Teaching's still going pretty well this semester -- I'd put it in the B+ / A- range, which is pretty good for me. I was thinking about this the other day while walking home from class, how a letter grade scale actually works pretty well for my lit. teaching. It'd look something like this:
- A range: Totally prepared, know the material backwards and forwards, can lecture animatedly and/or lead an engaging discussion, have devised clever methods to keep students engaged all through class in active learning, plus cool homework afterwards
- B range: Don't know the material quite as well (often true the first time I teach a course), but sufficiently for course purposes, have read plenty of supplemental material (history, criticism, etc.) to bolster conversation, can lecture coherently and lead a class discussion without stumbling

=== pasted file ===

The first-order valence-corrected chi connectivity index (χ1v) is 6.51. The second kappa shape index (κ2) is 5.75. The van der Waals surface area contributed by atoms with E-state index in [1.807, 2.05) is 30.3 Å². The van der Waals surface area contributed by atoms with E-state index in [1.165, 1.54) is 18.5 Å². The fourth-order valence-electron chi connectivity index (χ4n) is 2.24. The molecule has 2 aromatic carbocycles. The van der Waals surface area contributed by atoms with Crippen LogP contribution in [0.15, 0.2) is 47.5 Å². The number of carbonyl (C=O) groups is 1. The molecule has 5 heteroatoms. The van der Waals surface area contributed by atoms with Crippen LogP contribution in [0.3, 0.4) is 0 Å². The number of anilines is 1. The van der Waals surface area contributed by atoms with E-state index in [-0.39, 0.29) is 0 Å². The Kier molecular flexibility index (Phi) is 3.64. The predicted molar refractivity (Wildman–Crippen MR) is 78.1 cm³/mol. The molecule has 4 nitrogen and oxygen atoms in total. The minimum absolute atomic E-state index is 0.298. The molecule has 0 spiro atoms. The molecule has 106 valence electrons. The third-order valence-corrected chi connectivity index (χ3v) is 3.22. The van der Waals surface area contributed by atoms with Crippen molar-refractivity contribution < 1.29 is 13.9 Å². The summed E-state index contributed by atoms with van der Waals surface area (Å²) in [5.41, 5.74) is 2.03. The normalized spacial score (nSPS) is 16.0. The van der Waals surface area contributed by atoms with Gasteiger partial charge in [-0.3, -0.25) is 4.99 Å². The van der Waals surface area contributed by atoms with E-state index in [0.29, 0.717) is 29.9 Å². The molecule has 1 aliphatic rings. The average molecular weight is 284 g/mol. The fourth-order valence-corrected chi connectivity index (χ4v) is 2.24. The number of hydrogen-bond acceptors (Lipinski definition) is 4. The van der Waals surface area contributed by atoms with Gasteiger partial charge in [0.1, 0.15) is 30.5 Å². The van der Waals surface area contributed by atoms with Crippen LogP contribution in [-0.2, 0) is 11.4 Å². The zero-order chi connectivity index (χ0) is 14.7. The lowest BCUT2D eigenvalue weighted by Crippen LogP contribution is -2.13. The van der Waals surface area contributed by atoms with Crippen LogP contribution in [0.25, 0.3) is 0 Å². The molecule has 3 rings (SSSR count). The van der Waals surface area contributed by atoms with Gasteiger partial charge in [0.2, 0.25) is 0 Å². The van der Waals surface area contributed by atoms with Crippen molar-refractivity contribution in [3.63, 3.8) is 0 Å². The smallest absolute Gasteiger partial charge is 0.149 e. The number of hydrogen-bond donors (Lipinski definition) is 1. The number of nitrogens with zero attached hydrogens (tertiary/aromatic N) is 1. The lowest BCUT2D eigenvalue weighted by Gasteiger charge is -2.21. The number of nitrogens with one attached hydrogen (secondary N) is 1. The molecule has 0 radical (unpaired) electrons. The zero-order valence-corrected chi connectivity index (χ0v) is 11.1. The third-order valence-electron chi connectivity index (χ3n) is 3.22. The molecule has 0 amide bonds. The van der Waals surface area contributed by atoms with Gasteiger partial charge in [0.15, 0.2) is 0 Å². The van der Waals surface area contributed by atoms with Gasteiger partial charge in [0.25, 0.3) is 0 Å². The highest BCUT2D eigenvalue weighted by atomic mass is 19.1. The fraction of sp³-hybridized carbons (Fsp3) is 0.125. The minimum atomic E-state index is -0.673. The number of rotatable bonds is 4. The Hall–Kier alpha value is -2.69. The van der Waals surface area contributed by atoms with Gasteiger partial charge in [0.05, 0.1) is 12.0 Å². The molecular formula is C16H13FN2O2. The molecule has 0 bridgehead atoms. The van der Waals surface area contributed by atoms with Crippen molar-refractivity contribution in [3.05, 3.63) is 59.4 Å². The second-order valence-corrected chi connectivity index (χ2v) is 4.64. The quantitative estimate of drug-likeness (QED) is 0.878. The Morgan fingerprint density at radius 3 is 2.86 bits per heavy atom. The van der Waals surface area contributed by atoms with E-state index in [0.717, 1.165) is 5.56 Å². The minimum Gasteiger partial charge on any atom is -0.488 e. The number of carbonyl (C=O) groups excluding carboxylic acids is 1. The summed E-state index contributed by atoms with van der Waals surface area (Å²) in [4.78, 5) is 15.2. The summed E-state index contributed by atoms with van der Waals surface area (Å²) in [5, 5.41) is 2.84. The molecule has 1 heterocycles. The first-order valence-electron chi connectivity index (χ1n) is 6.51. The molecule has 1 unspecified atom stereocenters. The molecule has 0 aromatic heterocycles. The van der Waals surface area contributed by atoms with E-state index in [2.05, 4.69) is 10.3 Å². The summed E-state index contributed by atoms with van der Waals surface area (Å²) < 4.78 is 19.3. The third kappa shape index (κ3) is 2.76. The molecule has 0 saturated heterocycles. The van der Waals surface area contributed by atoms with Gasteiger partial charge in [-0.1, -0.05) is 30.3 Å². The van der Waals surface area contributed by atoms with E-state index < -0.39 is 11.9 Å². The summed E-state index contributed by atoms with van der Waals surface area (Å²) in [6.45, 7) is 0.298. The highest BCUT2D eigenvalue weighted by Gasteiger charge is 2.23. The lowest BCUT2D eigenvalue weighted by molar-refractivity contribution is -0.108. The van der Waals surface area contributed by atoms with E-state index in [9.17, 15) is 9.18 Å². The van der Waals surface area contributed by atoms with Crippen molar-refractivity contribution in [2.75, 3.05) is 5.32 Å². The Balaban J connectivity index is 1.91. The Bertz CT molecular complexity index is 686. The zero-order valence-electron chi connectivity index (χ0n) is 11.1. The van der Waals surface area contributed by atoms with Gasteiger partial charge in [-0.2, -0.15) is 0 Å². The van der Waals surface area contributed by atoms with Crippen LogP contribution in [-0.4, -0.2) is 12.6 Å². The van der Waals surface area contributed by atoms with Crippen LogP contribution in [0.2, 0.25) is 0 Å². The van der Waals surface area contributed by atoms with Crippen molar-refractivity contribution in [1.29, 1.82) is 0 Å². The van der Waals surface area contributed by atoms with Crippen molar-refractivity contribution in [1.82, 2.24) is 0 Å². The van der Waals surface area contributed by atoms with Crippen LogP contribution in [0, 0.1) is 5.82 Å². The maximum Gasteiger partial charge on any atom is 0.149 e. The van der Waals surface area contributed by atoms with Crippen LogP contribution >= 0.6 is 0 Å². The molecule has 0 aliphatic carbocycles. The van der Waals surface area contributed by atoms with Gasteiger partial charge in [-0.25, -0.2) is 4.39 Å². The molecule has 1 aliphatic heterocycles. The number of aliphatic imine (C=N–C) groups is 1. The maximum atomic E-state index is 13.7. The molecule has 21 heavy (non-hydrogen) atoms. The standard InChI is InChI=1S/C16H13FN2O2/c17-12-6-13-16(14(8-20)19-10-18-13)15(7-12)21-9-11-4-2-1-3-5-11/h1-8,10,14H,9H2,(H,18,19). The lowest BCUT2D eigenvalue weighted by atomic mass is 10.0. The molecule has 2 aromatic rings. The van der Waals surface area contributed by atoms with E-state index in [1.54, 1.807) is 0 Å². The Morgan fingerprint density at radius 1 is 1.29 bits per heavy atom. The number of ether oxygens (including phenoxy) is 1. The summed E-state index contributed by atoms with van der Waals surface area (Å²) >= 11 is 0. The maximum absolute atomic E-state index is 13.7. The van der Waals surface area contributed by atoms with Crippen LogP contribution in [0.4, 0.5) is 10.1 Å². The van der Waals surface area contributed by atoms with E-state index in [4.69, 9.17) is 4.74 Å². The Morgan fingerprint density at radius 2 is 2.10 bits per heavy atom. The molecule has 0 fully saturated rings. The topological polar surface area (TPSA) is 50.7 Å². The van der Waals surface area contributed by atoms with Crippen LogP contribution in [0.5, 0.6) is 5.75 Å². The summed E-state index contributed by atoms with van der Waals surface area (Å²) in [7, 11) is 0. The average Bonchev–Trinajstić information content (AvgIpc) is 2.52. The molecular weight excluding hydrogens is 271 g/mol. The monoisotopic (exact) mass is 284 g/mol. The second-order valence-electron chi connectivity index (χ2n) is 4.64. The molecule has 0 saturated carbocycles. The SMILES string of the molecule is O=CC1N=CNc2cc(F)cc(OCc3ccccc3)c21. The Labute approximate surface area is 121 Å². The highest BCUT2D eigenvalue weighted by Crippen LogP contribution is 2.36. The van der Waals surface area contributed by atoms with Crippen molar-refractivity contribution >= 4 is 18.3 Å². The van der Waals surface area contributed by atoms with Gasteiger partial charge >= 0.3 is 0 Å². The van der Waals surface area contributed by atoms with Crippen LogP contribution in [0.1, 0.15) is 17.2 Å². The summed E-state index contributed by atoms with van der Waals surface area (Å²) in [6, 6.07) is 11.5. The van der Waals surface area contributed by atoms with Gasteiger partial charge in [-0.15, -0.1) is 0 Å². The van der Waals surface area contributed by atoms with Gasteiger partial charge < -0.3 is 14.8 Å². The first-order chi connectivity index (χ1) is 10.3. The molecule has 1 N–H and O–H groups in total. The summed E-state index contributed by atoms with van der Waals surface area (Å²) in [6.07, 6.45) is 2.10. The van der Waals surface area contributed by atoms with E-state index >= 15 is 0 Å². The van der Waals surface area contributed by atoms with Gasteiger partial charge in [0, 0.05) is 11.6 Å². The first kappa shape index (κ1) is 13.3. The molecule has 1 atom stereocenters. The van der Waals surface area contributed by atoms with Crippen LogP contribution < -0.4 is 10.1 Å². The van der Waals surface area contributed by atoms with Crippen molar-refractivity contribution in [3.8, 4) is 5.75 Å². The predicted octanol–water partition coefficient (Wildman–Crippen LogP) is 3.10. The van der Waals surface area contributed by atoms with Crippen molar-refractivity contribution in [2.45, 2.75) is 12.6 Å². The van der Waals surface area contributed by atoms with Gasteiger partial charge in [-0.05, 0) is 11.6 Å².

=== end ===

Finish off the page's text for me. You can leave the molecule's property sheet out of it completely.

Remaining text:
- C range: Underprepared on material -- have read primary sources, but haven't made up lecture notes, or done supplemental reading to give me coherent structure for class discussion or clear goals for what I want them to get out of the text -- if this pattern persists throughout the course, leads to a frustratingly random course for the students, and a sneaking suspicion that the professor doesn't quite know what she's doing
- D/F range: Haven't actually finished the reading one is supposed to be teaching, totally flail in class, some if not all of the students are aware of your incompetence and even openly contemptuous of it, misery all around for everyone
But now I have to go back to my grading. Sigh. Thankfully, 'grading cheerfully' isn't anywhere on my list of what it takes to be a good teacher.